Liquid cooling heatsink design

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Is there a way to interface a series of liquid-cooling aluminum heatsink  
blocks like these:

<https://www.ebay.com/itm/3X-Aluminum-Water-Cooling-Heatsink-Block-Liquid-Cooler-Waterblock-For-CPU-GPU-SR/292476792557?hash=item4418f9aeed:g:uc0AAOSw5cRZNWSp

securely to say the top of a small aluminum chassis using ????
such that thermal compound can be applied to the interface, and heat
will transfer into the chassis and dissipated by radiating fins bolted  
and interfaced to the exterior?

The aluminum enclosure is appx. 7.5" x 7.5" and 2.5" high. I have room  
for a small pump and to bolt maybe 9 of those to the roof of the enclosure.

Re: Liquid cooling heatsink design

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-Cooler-Waterblock-For-CPU-GPU-SR/292476792557?hash=item4418f9aeed:g:uc0A
AOSw5cRZNWSp>
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e.

like this
http://sound.whsites.net/hs_fig5.gif

with chassis in place of the mica washer ?


Re: Liquid cooling heatsink design
On 03/18/2018 06:28 PM, Lasse Langwadt Christensen wrote:

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Something like that, but if I'm going to use screws to directly fasten  
the sinks to the top of the enclosure (not sure how else I'm going to be  
able to make it secure to get a tight connection to apply thermal paste  
to)...I don't know the geometry of the hollow inside to know how much  
material there is to fasten the screw into without breaking thru into  
the hollow interior.

I may have to sacrifice one to find out. :(

Re: Liquid cooling heatsink design
Den mandag den 19. marts 2018 kl. 00.10.23 UTC+1 skrev bitrex:
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nk
uid-Cooler-Waterblock-For-CPU-GPU-SR/292476792557?hash=item4418f9aeed:g:u
c0AAOSw5cRZNWSp>
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sure.
  
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99.9% you can't drill into them, and why would that be easier than a bar ac
ross?

Re: Liquid cooling heatsink design
On 03/18/2018 08:30 PM, Lasse Langwadt Christensen wrote:
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Ok, I guess I'm not understanding from the diagram how the hollow  
aluminum block attaches to the underside of the roof of the enclosure  
solidly enough to make a good thermal connection. If I just paste it  
there with grease it's just going to fall down!

Re: Liquid cooling heatsink design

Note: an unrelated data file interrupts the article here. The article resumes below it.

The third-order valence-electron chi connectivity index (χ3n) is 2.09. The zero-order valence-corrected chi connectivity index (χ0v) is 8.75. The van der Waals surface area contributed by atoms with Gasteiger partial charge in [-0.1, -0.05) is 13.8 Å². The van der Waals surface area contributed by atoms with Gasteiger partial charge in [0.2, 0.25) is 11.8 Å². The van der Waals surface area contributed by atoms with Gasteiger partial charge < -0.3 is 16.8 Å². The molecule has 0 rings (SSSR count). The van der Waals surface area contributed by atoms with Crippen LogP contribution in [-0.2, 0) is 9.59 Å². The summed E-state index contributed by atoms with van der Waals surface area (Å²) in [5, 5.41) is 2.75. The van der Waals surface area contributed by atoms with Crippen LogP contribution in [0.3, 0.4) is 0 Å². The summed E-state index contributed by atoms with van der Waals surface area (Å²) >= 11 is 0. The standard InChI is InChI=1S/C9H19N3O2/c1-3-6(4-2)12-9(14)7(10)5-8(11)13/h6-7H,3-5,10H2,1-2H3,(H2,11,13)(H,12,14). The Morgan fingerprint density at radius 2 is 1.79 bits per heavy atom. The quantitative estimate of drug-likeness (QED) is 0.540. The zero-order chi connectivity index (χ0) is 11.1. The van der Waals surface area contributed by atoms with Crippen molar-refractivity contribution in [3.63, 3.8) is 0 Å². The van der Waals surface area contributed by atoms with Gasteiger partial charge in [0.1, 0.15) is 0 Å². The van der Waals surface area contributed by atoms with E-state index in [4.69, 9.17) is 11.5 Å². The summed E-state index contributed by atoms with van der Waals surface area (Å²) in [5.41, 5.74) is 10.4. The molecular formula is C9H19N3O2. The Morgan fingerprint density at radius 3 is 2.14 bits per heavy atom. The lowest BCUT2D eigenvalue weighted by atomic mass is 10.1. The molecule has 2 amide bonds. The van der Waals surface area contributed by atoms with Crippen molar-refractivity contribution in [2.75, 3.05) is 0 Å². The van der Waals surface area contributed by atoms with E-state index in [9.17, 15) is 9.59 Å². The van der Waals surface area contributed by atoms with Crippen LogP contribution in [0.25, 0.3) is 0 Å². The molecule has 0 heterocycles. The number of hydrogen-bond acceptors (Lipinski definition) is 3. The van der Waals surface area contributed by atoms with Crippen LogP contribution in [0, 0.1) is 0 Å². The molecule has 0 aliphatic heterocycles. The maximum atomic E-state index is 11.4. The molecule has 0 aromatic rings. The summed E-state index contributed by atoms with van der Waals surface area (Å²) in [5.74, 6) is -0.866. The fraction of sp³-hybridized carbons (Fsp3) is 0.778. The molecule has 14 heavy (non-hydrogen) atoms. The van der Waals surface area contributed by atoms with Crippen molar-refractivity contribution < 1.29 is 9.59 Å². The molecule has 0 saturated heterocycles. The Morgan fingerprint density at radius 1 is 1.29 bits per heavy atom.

Den mandag den 19. marts 2018 kl. 01.37.15 UTC+1 skrev bitrex:
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sink
iquid-Cooler-Waterblock-For-CPU-GPU-SR/292476792557?hash=item4418f9aeed:g
:uc0AAOSw5cRZNWSp>
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ed
om
losure.
be
e
r across?
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a metal bar with screws into the heatsink clamps them to the inside of the  
enclosure at the same time clamping the heatsink to the outside






Re: Liquid cooling heatsink design
On Sun, 18 Mar 2018 18:21:46 -0400, bitrex

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9 sounds like a lot.

I'd expect those to leak if you drilled a hole on one.

One bigger classic cold plate might be better than a bunch of those:

https://www.digikey.com/products/en/fans-thermal-management/thermal-liquid-cooling/226

You can safely drill/tap those.

Water has a huge specific heat, so a little water flow does a lot of
cooling, something like 0.004 K/W at 1 GPM. So a small cold plate is a
lot of cooling, provided you can transport the heat into it.

What's inside the enclosure? Does it have a good thermal path to the
roof?


--  

John Larkin         Highland Technology, Inc

lunatic fringe electronics  


Re: Liquid cooling heatsink design
On 03/18/2018 07:17 PM, John Larkin wrote:
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I'd like to cool an AMD x86 processor, max TDP around 65 watts, that has  
to live in a tiny easily-portable aluminum box with not much room for  
active cooling. It's going to be used for various multimedia tasks for  
live performances at art galleries/small exhibitions/etc. where  
extremely quiet bits are going to be part of the production so speedy  
fans whining is a no-no. There's very little height for a heatsink and  
fan already, a low-profile sink and cooling fan will probably fit, but  
I'm not optimistic about the ability of a low-profile sink and fan  
spinning slow enough to be quiet to cool such a CPU when running flat-out.

The thermal path to the roof would be pumped water from a sink on the